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The synagogue service of Yom Kipur is based on the confession of the High Priest as chronicled on chapter 16, verse 21of the Book of Leviticus. The late Israeli philosopher and biblical scholar Yehezkel Kaufmann called the Yom Kipur service “the priestly rite par excellence.”

Characteristic of the prayers of he Day of Atonement is the confession of sins as expressed in the litany “al het,” repeated 8 times during the whole day.


The Hebrew word “het” is usually translated as “sin” however, in the Hebrew language there is not one, but several words that can be also translated as “sin.” This means that in Judaism there are different shades of “sin,” or that “sin” covers a wide range of actions.

As rabbi Adin Steinsalz, amongst the most prolific and controversial Orthodox rabbis says it, “the concept of sin in and of itself is never fully developed or clarified in Judaism.”

The word “het,” one of the words used to evoke the concept of sin, is a case in point. Etymologically it refers to an act that misses the desired mark. In archery, for instance, the verb describes shooting an arrow that does not hit the target. In other words, by using the word “het” Judaism points to a human failure.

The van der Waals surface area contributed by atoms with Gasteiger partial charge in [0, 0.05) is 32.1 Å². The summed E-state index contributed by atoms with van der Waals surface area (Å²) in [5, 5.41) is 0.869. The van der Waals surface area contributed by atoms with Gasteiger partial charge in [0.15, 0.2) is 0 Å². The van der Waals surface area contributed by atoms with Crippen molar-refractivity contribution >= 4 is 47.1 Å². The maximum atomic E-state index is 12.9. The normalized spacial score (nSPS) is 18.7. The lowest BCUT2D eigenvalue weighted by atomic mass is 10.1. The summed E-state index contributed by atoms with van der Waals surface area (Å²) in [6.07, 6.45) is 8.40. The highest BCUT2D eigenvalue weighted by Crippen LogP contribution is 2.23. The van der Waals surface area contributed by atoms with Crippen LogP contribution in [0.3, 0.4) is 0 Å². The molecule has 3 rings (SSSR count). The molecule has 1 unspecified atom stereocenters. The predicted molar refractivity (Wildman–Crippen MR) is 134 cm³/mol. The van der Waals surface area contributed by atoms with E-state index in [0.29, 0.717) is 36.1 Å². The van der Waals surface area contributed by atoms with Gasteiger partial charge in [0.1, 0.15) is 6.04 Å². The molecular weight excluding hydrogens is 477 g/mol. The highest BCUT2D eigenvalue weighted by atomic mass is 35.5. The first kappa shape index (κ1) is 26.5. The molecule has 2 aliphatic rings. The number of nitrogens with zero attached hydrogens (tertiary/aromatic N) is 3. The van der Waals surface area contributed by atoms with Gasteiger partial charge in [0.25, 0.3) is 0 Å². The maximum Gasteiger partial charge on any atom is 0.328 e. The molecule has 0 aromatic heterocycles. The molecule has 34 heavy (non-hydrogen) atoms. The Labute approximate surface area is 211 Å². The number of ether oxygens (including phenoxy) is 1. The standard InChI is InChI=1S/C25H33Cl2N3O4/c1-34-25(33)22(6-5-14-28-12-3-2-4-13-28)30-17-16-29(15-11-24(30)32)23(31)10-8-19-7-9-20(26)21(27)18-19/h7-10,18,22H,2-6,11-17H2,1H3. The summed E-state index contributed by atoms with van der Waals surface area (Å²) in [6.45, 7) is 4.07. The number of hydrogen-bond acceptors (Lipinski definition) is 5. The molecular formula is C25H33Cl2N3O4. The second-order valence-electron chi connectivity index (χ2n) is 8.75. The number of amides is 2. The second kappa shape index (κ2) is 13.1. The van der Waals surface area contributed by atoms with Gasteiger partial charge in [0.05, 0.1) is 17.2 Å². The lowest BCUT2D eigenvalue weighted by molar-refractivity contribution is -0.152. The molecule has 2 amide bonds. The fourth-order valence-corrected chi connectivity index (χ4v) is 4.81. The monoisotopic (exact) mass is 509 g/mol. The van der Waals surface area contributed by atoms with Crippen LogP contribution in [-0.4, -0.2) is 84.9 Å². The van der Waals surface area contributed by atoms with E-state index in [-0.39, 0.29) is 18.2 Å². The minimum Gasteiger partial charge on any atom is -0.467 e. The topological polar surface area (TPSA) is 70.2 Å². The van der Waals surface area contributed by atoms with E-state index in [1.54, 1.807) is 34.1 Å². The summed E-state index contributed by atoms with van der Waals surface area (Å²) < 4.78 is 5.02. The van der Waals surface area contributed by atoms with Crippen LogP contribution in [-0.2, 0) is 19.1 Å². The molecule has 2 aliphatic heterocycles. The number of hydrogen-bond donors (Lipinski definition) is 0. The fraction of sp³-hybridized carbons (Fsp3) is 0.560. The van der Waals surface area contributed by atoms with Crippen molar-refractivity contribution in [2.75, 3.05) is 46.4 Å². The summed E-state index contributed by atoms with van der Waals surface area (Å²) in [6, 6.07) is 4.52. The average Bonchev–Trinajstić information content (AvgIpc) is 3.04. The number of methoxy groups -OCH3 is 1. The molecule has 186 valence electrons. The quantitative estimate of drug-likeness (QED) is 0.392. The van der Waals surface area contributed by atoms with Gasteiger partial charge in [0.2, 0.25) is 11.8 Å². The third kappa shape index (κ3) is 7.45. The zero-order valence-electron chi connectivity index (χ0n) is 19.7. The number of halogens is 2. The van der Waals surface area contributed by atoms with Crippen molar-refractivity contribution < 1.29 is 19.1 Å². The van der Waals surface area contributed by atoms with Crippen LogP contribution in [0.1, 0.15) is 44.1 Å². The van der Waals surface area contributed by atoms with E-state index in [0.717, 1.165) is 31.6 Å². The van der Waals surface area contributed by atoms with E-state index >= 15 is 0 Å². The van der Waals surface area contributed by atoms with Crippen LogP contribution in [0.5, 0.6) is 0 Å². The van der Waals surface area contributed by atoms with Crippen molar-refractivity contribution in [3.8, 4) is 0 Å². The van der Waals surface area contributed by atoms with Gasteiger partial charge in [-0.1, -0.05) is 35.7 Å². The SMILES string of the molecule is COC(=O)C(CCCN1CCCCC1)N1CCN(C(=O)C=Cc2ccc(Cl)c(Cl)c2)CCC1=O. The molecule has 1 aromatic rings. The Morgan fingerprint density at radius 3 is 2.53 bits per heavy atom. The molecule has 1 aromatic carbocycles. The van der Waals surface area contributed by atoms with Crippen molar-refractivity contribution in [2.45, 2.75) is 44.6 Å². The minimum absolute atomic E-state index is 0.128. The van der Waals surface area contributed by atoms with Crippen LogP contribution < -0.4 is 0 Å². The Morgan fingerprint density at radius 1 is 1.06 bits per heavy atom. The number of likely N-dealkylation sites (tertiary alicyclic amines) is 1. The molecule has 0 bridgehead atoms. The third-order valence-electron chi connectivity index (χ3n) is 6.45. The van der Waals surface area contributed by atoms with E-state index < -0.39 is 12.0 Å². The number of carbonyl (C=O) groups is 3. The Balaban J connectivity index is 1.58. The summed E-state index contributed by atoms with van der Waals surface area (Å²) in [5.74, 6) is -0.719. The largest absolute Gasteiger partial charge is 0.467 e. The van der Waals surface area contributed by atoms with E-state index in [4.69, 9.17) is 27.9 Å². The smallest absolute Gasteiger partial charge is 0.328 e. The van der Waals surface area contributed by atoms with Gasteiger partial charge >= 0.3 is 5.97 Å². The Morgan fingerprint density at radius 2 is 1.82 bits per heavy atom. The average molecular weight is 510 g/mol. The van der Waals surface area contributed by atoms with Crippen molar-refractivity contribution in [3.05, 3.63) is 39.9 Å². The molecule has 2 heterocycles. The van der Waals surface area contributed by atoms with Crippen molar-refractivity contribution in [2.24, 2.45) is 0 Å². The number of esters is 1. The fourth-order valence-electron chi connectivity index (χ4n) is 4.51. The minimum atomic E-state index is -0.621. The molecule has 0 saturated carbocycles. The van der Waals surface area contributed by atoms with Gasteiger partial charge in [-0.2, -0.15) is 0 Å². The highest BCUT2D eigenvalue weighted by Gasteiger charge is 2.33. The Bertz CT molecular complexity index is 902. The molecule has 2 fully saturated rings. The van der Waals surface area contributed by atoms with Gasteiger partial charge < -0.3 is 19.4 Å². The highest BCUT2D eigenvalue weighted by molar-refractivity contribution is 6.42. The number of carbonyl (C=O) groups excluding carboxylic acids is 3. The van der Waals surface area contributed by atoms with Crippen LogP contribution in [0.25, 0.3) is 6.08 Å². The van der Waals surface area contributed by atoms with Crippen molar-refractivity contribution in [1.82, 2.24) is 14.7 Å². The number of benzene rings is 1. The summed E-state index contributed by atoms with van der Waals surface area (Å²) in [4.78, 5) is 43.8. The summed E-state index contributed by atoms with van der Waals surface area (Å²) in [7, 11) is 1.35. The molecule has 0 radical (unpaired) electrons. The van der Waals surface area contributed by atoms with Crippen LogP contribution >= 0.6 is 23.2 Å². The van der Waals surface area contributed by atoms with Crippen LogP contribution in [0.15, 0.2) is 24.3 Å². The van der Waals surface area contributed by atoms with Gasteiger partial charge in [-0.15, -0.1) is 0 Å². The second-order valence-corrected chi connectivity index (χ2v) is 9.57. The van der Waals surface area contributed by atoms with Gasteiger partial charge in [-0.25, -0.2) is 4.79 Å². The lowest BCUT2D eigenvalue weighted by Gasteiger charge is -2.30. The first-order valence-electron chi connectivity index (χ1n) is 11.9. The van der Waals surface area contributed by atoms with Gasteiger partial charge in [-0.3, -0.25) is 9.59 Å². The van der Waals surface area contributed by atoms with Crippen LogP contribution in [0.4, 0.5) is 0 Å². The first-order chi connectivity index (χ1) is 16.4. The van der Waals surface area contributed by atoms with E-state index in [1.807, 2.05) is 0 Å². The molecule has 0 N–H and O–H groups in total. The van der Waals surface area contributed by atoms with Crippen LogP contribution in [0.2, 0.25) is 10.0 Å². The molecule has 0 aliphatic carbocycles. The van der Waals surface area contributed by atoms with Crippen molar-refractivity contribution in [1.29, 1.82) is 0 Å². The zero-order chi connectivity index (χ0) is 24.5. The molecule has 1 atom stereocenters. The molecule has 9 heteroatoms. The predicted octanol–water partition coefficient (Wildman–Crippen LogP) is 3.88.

In general terms what Judaism means by “sin” is that being human is a matter of choice and that wrong choices conduct to de-humanization. Judaism, for sure, has an unambiguous understanding of who a human being is and consequently, who is a “failed” human being.

Society has made sure to take off the back of the concept of sin those de-humanizing acts that affect it. Jails are populated by human beings who have failed to live as humans among humans.

“Sin,” as Yom Kippur understands it in our day and age, throws the spotlight on those actions that society does not penalize, or at least does not penalize with jail.

Many of those acts are unintentional, “sins committed by ignorance.” Others are committed by inaction. The Talmud, in fact lays down the principle that a person is held accountable for the sins of his/her family, or community, or even “of all humankind” when he or she fails to employ the influence he or she commands for the correction of abuses.

In a sense, the relevance of the concept of “sin” today is its recognition of those personal acts that alienate a person from his, her humanity.

The “sin” of human beings is failing to live as human beings. Caring for each other and making the world a better place for future generations, according to Judaism, is the reason a human being comes into the world. It is our purpose for being.

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Moshe Pitchon is a Jewish thinker living in Florida. His weekly contemporary TaNaKh commentaries appear in Spanish, French and Portuguese